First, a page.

often. Would the 12 (36-24) be wasted or usable?


The voltage (nominal voltage of your PV array/panels needs to be the same as
the inverter input. Keep in mind that the actual output of the panel will
vary depending on sun angle/intensity etc but the charge controller will
take that and transform it into a usable voltage for your batteries/inverter
(this is complicated and needs further information). For example a 24V
(nominal) PV solar panel will output voltage from 0 to about 36V depending
on sunlight. This information is available from the solar panel
manufacturers via their web sites in the form of tables and graphs of their
output at given insolation (sun intensity) values. Go here
http://www.kyocerasolar.com/products/spec_module.html  to see a sample of the
info from Kyocera Solar.
Hope this helps a little.


Posted by Crappy on August 14, 2008, 9:57 am
 Thanks again Bruce,

As for location, I am in the UK, just north of London. (Stop Laughing.
Ambitious for solar?)
Here is me: http://maps.google.com/maps?f=q&hl=en&geocode=&q=al9+7pa&ie=UTF8&z 


As I don't have the means to tell the power company right now  to go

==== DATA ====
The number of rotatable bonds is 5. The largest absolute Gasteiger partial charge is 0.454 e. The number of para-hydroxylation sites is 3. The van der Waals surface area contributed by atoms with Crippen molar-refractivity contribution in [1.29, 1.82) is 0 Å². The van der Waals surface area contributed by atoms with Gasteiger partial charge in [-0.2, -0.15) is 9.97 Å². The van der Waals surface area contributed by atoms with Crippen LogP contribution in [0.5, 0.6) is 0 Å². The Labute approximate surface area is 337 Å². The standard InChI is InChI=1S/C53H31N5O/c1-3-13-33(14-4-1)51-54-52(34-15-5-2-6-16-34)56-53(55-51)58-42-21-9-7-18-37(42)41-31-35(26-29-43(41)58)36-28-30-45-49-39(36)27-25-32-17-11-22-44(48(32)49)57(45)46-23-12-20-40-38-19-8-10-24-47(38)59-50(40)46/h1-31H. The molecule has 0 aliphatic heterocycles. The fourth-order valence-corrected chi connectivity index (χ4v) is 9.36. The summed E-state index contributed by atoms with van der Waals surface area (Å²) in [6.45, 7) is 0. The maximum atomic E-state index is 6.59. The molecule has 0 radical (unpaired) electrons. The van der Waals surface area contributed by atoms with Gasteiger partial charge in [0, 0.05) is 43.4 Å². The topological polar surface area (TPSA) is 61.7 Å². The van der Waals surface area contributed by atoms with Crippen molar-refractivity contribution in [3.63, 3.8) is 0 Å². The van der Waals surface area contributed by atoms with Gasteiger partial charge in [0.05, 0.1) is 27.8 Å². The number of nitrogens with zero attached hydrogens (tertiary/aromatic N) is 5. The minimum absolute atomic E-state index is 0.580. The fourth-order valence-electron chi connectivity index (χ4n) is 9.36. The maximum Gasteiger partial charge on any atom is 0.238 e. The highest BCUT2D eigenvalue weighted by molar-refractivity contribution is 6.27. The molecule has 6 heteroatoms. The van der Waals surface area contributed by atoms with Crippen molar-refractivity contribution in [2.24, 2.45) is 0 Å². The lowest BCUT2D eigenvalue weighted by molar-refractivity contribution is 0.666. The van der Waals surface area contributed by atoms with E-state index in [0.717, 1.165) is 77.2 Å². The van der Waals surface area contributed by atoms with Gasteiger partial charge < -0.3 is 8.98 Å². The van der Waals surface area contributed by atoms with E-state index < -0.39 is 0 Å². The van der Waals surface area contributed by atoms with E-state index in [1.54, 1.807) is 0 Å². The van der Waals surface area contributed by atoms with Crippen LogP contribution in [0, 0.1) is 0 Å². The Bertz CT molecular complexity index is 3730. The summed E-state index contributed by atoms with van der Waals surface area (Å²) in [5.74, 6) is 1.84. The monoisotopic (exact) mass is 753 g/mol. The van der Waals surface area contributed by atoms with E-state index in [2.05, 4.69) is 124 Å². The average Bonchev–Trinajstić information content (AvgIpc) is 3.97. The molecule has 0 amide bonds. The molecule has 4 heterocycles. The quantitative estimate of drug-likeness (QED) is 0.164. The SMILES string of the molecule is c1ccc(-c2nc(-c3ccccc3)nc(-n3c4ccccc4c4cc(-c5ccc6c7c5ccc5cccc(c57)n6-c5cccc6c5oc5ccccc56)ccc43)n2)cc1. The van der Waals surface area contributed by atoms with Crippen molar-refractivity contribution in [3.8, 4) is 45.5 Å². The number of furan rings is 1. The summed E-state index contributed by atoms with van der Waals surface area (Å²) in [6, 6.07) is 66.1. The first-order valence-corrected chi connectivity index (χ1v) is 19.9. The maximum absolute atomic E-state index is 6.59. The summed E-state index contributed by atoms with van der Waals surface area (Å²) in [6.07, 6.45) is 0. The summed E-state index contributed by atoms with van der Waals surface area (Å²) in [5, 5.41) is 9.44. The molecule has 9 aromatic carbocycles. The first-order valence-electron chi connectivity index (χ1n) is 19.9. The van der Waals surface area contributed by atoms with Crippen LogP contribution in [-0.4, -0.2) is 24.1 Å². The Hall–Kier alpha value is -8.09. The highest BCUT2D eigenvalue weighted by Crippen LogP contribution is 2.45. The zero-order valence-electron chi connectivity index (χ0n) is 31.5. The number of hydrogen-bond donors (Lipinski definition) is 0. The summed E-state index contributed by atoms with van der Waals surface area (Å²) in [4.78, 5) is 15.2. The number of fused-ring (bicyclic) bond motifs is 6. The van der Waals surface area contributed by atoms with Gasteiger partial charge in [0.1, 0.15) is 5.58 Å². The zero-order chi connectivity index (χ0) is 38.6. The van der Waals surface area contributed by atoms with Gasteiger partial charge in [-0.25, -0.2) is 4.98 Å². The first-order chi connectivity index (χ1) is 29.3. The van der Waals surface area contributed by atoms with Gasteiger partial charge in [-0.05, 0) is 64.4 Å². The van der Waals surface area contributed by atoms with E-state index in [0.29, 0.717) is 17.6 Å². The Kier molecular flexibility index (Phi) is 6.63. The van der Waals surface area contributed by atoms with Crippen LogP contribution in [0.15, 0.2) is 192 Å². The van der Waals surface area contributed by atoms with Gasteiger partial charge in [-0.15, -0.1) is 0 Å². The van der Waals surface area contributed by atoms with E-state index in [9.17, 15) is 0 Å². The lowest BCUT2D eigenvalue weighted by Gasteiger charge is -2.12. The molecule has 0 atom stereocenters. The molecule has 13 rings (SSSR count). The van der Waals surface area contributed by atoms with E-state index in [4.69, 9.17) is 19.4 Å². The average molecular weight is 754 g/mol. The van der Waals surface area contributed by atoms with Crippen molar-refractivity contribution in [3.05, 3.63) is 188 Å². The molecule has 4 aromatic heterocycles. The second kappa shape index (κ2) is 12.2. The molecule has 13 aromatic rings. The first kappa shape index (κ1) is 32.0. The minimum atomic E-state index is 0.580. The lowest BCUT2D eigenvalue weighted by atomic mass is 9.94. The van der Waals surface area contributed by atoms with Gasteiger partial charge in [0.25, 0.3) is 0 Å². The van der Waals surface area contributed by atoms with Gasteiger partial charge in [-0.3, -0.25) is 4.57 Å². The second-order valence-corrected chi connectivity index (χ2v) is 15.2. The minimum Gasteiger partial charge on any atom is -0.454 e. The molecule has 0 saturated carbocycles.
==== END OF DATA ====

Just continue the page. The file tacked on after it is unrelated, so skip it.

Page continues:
away, I have to build this slowly.
As such, I plan on isolating certain circuits and feeding them from
the PV / batteries / Inverter. I do not intend (now in any case) to
have this grid tied. (As is becoming common)
My steps are:
1) Lights
2) Plugs - This will be the big jump as I don't want to chance it with
modified sine wave, just go all about and get a big w inverter.

At this point, I can include a disconnect from the grid.

Thanks for the answers on the controller.
The array will be fixed and pointed optimally. (I have a clear view of
the sun from about 8am (summer) to about 8pm. Winter, not sure, not
hoping on much :) Wind will help me here.
As for the controller, it was answered thanks. So when the panels are
producing say 20w @ 18v (instead of 24+) the controller will bring
that up to 24 to continue charging the batteries, albeit at a lower
current.

So far, I have opted for this:
http://cgi.ebay.co.uk/ws/eBayISAPI.dll?ViewItem&item20286111891&ru=http%3A%2F%2Fsearch.ebay.co.uk%3A80%2Fsearch%2Fsearch.dll%3Ffrom%3DR40%26_trksid%3Dm37.l1313%26satitle%3D320286111891%26fvi%3D1

It is cheapish, is a starting point. I will get two and series them. I
have opted for a 24v system.
As for batteries, I have opted for two 150ah floated. (They are deep
cycle, marine apparently) (I thought only sealed and Gel were deep
cycle capable)
While the PV will be very underrated for the batteries, they a good
starting point (or not?)

Thanks again, you've answered some of the questions I have swirling